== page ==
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“ [455] gone,” and “that mortal man could not have stood that fire.” I do not propose to follow General Longstreet through the details of the battle of Gettysburg. The charges of the Southern soldiers on the 2d and 3d of July were magnificent, and did them the highest honor. But this was not war. Napoleon I. laid down the maxim that a general who disregards the principles of war at the commencement of a campaign, finds himself overwhelmed by the consequences when the crisis of battle arrives. The campaign of Gettysburg is a good illustration of the truth of this maxim. General Lee violated the principles of strategy, and the results forced him to disregard those of tactics, and when after the repulse of his troops on the third day, he said, “it was all my fault,” he nobly declared the true verdict in the case.

The battle of Gettysburg was over, and in speaking of the subsequent events of the campaign, I do so with reluctance. I was in the position to form a correct opinion of the failure of the army to follow General Lee, having been the constant companion of General Meade from the time he assumed the command at Frederick City. In justice to the General, I can state he did not desire the command, and considered it hazardous to change commanders at that time, and his position was far more difficult than it would have been had he been assigned the command at the commencement of the campaign. Personally very brave, an excellent corps commander, General Meade had not that grasp of mind, when thrown into a new and responsible position, to quickly comprehend and decide upon important events as they occurred. He required time to come to a decision, and this indulgence an active campaign never allows to a commanding general. From the time he assumed command of the army until after the battle of Gettysburg, the most important events were occuring with such rapidity, and with such resistless force, that his decisions were the consequences of these events rather than the operations of his individual intelligence.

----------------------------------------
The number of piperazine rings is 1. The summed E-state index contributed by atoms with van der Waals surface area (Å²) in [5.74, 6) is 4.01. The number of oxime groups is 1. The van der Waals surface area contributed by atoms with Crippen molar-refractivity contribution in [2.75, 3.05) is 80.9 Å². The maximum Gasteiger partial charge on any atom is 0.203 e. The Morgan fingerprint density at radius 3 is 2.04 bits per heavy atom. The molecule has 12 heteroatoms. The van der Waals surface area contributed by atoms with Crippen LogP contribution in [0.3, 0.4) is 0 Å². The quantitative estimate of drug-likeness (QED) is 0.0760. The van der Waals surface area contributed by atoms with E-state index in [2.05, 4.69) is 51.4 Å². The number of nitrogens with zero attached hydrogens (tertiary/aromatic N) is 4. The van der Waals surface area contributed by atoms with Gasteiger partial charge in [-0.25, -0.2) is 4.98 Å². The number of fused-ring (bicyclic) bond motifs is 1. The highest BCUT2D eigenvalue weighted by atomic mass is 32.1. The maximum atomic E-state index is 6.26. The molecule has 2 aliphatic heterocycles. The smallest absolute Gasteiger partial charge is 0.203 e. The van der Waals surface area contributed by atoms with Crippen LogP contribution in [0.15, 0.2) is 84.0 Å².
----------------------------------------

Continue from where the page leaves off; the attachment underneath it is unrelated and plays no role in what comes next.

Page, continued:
From the suddenness of the repulse of the last charge on July 3d, it became necessary for General Meade to decide at once what to do. I rode up to him, and, after congratulating him on the splendid conduct of the army, I said: “General, I will give you half an hour to show yourself a great general. Order the army to advance, while I will take the cavalry, get in Lee's rear, and we will finish the campaign in a week.” He replied: “How do you know Lee will not attack me again; we have done well enough.” I replied that Lee had exhausted all his available men; that the cannonade of the two last days had exhausted his ammunition; he was far from his base

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